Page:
On this very day, nine years ago, Pope Benedict XVI opened the season of Advent by teaching on this ultimate hope in an encyclical letter called Spe Salvi [“in hope we were saved”]. Now, I wasn’t the type of person to be reading encyclicals when Spe Salvi first came out (truth be told, I think I was busy on a deployment in Iraq at the time)…however, since then I’ve come to love this encyclical. I find myself quoting it all the time to help offer language that resonates when it comes to talking about eternal life and the purification for those rooted in Christ that makes perfect communion with God possible!
So how does Pope Benedict describe eternal life with God?
the supreme moment of satisfaction, in which totality embraces us and we embrace totality…like plunging into the ocean of infinite love, a moment in which time—the before and after—no longer exists. We can only attempt to grasp the idea that such a moment is life in the full sense, a plunging ever anew into the vastness of being, in which we are simply overwhelmed with joy. (Spe Salvi, 12)
This way of thinking about heaven isn’t just about me as an individual. We believe that God’s final judgement “appears at the reestablishment of unity, in which we come together once more in a union that begins to take shape in the world community of believers” (Spe Salvi, 14). Heaven “presupposes that we escape from the prison of our ‘I'” (Spe Salvi, 14). We are not saved to be alone, but saved to be in perfect loving relationship.
As Pope Benedict goes on to explain:
Life in its true sense is not something we have exclusively in or from ourselves: it is a relationship. And life in its totality is a relationship with him who is the source of life. If we are in relation with him who does not die, who is Life itself and Love itself, then we are in life (Spe Salvi, 28).
But who can confidently look forward to eternal life knowing what Jesus teaches? i.e. we must be perfect as God the Father is perfect (Mt 5:48). The key is that what God calls us to is not a condition for eternal life with God; not a simple human quid pro quo. Yet it’s still the objective reality of who God is. Perfect. Complete. Love. Life. And logically, though we can be forgiven from any sin (except deliberately refusing to accept God’s mercy by repenting), we can’t be in perfect communion with the objective reality of God, if we ourselves can’t let go of all that holds us back, what’s not holy, our sinful tendencies. This is where purification, cleansing, or (as it’s commonly called) the process of purgatory comes in. As the Church believes, this spiritual purgation isn’t about cartoon skulls, bones, hard labor, and a time clock–but true salvation.
Here’s Benedict summarizing a way we can speak about this:
The encounter with him [Christ] is the decisive act of judgement. Before his gaze all falsehood melts away. This encounter with him, as it burns us, transforms and frees us, allowing us to become truly ourselves. All that we build during our lives can prove to be mere straw, pure bluster, and it collapses. Yet in the pain of this encounter, when the impurity and sickness of our lives become evident to us, there lies salvation.
His gaze, the touch of his heart heals us through an undeniably painful transformation “as through fire”. But it is a blessed pain, in which the holy power of his love sears through us like a flame, enabling us to become totally ourselves and thus totally of God…At the moment of judgement we experience and we absorb the overwhelming power of his [Christ’s] love over all the evil in the world and in ourselves. The pain of love becomes our salvation and our joy.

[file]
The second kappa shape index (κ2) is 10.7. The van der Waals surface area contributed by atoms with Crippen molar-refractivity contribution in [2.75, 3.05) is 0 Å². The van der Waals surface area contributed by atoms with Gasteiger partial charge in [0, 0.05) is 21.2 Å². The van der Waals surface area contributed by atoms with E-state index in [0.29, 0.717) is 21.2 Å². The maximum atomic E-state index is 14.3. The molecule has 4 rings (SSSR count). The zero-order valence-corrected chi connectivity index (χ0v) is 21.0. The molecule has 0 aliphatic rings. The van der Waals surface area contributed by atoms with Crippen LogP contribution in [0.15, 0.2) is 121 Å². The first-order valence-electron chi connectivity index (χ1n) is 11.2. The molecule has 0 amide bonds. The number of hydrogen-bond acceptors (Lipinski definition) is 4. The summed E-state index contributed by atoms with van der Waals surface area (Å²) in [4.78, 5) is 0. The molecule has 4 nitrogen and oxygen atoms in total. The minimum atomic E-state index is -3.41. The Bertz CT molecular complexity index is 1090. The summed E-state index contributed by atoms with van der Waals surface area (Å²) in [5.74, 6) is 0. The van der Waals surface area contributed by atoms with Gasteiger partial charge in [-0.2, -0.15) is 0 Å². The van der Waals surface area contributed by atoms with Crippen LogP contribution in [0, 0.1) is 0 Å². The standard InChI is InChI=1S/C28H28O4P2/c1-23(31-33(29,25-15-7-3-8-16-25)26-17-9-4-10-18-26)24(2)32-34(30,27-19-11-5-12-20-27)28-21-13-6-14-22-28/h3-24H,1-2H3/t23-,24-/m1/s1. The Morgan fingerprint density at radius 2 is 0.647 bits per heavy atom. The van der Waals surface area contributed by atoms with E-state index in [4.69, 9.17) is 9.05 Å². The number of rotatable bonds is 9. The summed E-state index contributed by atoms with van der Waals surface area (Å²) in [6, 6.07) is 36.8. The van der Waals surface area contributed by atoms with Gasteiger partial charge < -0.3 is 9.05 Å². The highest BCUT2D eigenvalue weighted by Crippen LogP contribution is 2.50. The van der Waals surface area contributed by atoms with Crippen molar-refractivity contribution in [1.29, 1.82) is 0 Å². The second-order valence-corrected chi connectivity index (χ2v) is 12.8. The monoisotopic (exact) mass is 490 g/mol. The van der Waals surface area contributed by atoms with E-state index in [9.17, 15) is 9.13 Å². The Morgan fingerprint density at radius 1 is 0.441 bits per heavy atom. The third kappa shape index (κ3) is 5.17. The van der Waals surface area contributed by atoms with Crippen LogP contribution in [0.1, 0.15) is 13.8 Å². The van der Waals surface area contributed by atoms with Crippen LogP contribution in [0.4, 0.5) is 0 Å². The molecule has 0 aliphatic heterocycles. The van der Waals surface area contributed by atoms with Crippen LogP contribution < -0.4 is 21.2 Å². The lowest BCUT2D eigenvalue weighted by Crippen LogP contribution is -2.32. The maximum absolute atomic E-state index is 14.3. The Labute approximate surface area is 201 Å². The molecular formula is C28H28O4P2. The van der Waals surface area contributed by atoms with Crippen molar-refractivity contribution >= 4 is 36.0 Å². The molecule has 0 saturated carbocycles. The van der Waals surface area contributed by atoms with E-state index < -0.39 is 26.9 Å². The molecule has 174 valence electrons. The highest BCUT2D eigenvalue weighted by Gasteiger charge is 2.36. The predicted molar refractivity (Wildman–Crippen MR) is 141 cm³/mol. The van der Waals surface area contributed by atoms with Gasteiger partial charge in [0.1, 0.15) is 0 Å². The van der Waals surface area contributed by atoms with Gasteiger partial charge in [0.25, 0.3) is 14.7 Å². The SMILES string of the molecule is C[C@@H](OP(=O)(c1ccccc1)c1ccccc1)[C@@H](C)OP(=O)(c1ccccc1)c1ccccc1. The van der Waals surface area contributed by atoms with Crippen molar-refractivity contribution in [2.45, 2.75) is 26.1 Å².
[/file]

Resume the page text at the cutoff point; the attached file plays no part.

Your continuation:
It is clear that we cannot calculate the “duration” of this transforming burning in terms of the chronological measurements of this world. The transforming “moment” of this encounter eludes earthly time-reckoning—it is the heart’s time, it is the time of “passage” to communion with God in the Body of Christ. (Spe Salvi, 47)
If that’s not the most beautiful explanation of how encountering Christ in judgement isn’t a moment of terror, but instead a moment of hope, I don’t know what is!
How good is this news for those burdened with the idea that they need to earn salvation?
Or those living without the freedom of knowing how forgiveness and judgement can be possible?
It’s great news, that our earthly lives aren’t meaningless (and many people regardless of religious labels feel this, almost instinctively), that we can draw close to God now in preparation for eternity!
And, though as disciples of Jesus Christ we’re shouldn’t aspire to have lots of baggage that holds us back from perfect Love with God in eternity, it’s a blessing to know God is ready to make us “like Him” (1 Jn 3:2).
Finally, our belief in heaven does not exclude justice every human being yearns for. This is the comfort and hope of a final judgment, when all is revealed–the farthest consequences of all actions and in-actions (Catechism of the Catholic Church #1039). This great and final judgment does not reverse each of our individual judgments at the end of our earthly lives, but brings to completion God’s justice and grace. As Benedict observed, “a world which has to create its own justice is a world without hope. No one and nothing can answer for centuries of suffering” (Spe Salvi, 42). Eternal life includes this great and final judgment, where God’s power reveals all. In in this revealing, comes God’s justice–the suffering we cause or alleviate matters, not above or against God’s mercy, forgiveness, and purification, but within God’s ultimate plan to bring all things into perfect Divine Love and Life.